The defendants not only reject the claims of the lawsuit; they deny knowing anything about the Shanghai restaurant whatsoever. In October, Pevida said that he was not aware the Shanghai restaurant even existed. This, despite the fact that the wall of the Shanghai restaurant is covered with photos of him posing with celebrities like Mike Tyson and Kevin Spacey. (The same photos also hang on the third floor of the Front Street location, outside Pevida’s office.) Martin Shell, a lawyer for Pevida and Tao, tells me that Pevida didn’t give those photos to the Shanghai restaurant, and suggests instead that someone might have stolen them off Facebook. Another lawyer representing Pevida, Henry Cittone, says that Pevida has since seen pictures of the new Shanghai restaurant with two giant Hello Kitty dolls seated out front. “He wouldn’t have anything to do with anything like that,” Cittone tells me.
When I visited the Shanghai location last fall, everyone seemed to know Pevida. “He’s one of the partners,” said Tina Lou, the boss of the Shanghai restaurant. According to Lou, Pevida even helped arrange for the two Grimaldi’s employees to come to Shanghai. When I asked about the photos of Pevida on the wall, she said that Pevida sent them to her by email and gave his permission to hang them up. Lou said she did not know why he would deny having any connection to the restaurant.
Then there’s Patsy Grimaldi himself, whose own supposed connection with the Shanghai place has raised tensions as well. The bosses of Patsy Grimaldi’s in Shanghai insist they have the support of Grimaldi (the man), and have aggressively hyped its alleged association with the founder: In addition to the odd video played during the restaurant’s opening, photos of Grimaldi hang on the wall upstairs, and Manny Garcia, a manager who previously worked at the now-closed Second Avenue location in New York, told me that Patsy was the one who had sent him to Shanghai (a claim that doesn’t actually seem very credible). Yet Peluso says Grimaldi was planning on visiting: One night, Grimaldi walked from Juliana’s to Grimaldi’s — he often goes over to check on things and chat up the staff — and bragged to the doorman that he was getting paid $20,000 to fly to Shanghai and do an event for a new restaurant. The doorman passed the word on to PelusoGina Peluso, the manager of the Grimaldi’s Pizzeria in Brooklyn., who told her brother JosephJoseph Ciolli, the man who runs JMC Restaurant Holdings, which owns the Grimaldi’s trademark., who called up Grimaldi. According to Peluso, Joseph told him that if he went to Shanghai, he’d be named in the trademark lawsuit, too. Soon after, Grimaldi canceled his plans.
According to a source close to Grimaldi, when he told his Shanghai contact that he couldn’t make it after all, the man brought a camera phone to Grimaldi’s house and insisted he record an explanation of the situation for the contact’s boss in Shanghai. Little did Grimaldi know this would become the video played for the public at the opening ceremony, presented as an endorsement of the new restaurant. “These guys should be ashamed of themselves,” the source says.
Nevertheless, the Shanghai episode has made the already testy relationship between Grimaldi and the Ciolli family even worse. And, according to Peluso, it’s “really sunk” Grimaldi: “It really made him look bad.” But she says she understands why he wanted to take the Shanghai offer in the first place: He needed the cash. After selling Grimaldi’s, she says, “Patsy took the money and went broke. … He’s so desperate for money, he’d do anything.”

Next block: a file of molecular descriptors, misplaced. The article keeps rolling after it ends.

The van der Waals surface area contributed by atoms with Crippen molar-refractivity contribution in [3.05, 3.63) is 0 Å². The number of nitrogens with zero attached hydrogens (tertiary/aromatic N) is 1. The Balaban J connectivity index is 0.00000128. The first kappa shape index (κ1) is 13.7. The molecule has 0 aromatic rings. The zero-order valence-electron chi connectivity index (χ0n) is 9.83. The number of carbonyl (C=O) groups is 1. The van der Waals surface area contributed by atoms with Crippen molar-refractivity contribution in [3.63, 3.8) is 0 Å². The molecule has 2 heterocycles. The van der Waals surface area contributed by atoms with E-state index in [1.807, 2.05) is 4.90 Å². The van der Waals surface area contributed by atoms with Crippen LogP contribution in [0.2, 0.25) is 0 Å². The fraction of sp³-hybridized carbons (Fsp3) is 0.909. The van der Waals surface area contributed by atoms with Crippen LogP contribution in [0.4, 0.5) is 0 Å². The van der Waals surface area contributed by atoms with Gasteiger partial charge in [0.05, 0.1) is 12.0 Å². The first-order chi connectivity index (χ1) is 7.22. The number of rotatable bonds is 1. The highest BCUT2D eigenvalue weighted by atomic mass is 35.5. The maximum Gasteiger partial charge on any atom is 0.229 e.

She’s less forgiving of Garcia and a man named Sammy Espinoza, who left their jobs at the New York locations to go to Shanghai. “I love Manny,” she tells me, before correcting herself: “I loved him. I trusted him completely.” When asked if she sees his defection as a betrayal, she replies, “One thousand percent — and you can tell him that.” Of PevidaThe former NYC cop named with Tom Tao in the trademark lawsuit., she says, “I play nice with him because I don’t need to be in the building with tension, but I know he’s a fucking liar.” She has even more disdain for SilvestriThe former Grimaldi’s doorman, also named in the trademark lawsuit.: “He’s just a creepy fuck looking for money.”
Back in Shanghai, the squabbles don’t seem to be affecting business. Early on a recent Friday night, tables were filling up, and groups of young Chinese, many of them couples, shared pies, in addition to snacks not available at the original Dumbo Grimaldi’s, such as roasted seasonal vegetables and chicken wings, which I watched one young man carefully eat with a knife and fork.
It’s unclear whether questions of authenticity — or legality — will even matter here. Chinese companies aren’t known for their transparency, and customers aren’t likely to forgo tasty pizza out of concern for international trademark law. LouTina Lou, who runs the Shanghai operation. dismisses the suggestion that the lawsuit is an actual threat. The Shanghai business already got the approval of local government authorities, according to one of the investors who preferred not to give her name. Ciolli may have registered the Grimaldi’s Pizzeria trademark in the People’s Republic of China, but this restaurant is called Patsy Grimaldi’s: “It’s totally different,” YuanThe investor representative from the grand-opening ceremony. explains. “Like Pepsi Cola and Coca-Cola.” And anyway, Lou adds, if the owners of Grimaldi’s Pizzeria are upset about the restaurant in China, they should file a suit in Chinese courts, not in Brooklyn. “I don’t think this is a big deal,” she says. “Who cares? As long as the pizza is good, and the customer likes it.”